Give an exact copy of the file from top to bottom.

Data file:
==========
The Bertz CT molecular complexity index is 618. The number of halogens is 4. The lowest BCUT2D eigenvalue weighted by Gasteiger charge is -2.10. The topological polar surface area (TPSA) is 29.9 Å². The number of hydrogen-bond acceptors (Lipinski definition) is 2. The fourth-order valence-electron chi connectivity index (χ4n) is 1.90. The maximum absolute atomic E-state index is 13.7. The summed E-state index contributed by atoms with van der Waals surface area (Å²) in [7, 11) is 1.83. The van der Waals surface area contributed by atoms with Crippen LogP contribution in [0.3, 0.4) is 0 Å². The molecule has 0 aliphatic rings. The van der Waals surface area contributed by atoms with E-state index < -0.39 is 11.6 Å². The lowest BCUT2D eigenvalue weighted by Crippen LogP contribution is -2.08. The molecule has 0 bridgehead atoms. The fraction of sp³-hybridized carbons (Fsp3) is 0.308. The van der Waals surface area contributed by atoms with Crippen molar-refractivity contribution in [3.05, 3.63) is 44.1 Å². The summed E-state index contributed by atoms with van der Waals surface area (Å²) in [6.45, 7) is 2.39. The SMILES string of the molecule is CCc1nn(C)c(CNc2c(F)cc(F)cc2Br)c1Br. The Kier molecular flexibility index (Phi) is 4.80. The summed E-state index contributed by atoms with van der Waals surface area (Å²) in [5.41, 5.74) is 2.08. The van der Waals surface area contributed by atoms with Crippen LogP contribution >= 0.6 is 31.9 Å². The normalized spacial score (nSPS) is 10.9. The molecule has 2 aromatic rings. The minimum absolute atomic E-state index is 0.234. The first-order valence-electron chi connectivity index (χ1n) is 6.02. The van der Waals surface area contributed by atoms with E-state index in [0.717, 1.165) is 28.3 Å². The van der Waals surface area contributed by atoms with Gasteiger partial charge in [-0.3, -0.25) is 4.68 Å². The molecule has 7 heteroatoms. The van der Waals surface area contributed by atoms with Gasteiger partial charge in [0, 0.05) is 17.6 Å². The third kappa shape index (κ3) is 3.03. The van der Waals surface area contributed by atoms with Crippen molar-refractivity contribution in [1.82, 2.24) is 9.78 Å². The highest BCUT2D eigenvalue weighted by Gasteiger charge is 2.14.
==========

The Bertz CT molecular complexity index is 618. The number of halogens is 4. The lowest BCUT2D eigenvalue weighted by Gasteiger charge is -2.10. The topological polar surface area (TPSA) is 29.9 Å². The number of hydrogen-bond acceptors (Lipinski definition) is 2. The fourth-order valence-electron chi connectivity index (χ4n) is 1.90. The maximum absolute atomic E-state index is 13.7. The summed E-state index contributed by atoms with van der Waals surface area (Å²) in [7, 11) is 1.83. The van der Waals surface area contributed by atoms with Crippen LogP contribution in [0.3, 0.4) is 0 Å². The molecule has 0 aliphatic rings. The van der Waals surface area contributed by atoms with E-state index < -0.39 is 11.6 Å². The lowest BCUT2D eigenvalue weighted by Crippen LogP contribution is -2.08. The molecule has 0 bridgehead atoms. The fraction of sp³-hybridized carbons (Fsp3) is 0.308. The van der Waals surface area contributed by atoms with Crippen molar-refractivity contribution in [3.05, 3.63) is 44.1 Å². The summed E-state index contributed by atoms with van der Waals surface area (Å²) in [6.45, 7) is 2.39. The SMILES string of the molecule is CCc1nn(C)c(CNc2c(F)cc(F)cc2Br)c1Br. The Kier molecular flexibility index (Phi) is 4.80. The summed E-state index contributed by atoms with van der Waals surface area (Å²) in [5.41, 5.74) is 2.08. The van der Waals surface area contributed by atoms with Crippen LogP contribution >= 0.6 is 31.9 Å². The normalized spacial score (nSPS) is 10.9. The molecule has 2 aromatic rings. The minimum absolute atomic E-state index is 0.234. The first-order valence-electron chi connectivity index (χ1n) is 6.02. The van der Waals surface area contributed by atoms with E-state index in [0.717, 1.165) is 28.3 Å². The van der Waals surface area contributed by atoms with Gasteiger partial charge in [-0.3, -0.25) is 4.68 Å². The molecule has 7 heteroatoms. The van der Waals surface area contributed by atoms with Gasteiger partial charge in [0, 0.05) is 17.6 Å². The third kappa shape index (κ3) is 3.03. The van der Waals surface area contributed by atoms with Crippen molar-refractivity contribution in [1.82, 2.24) is 9.78 Å². The highest BCUT2D eigenvalue weighted by Gasteiger charge is 2.14.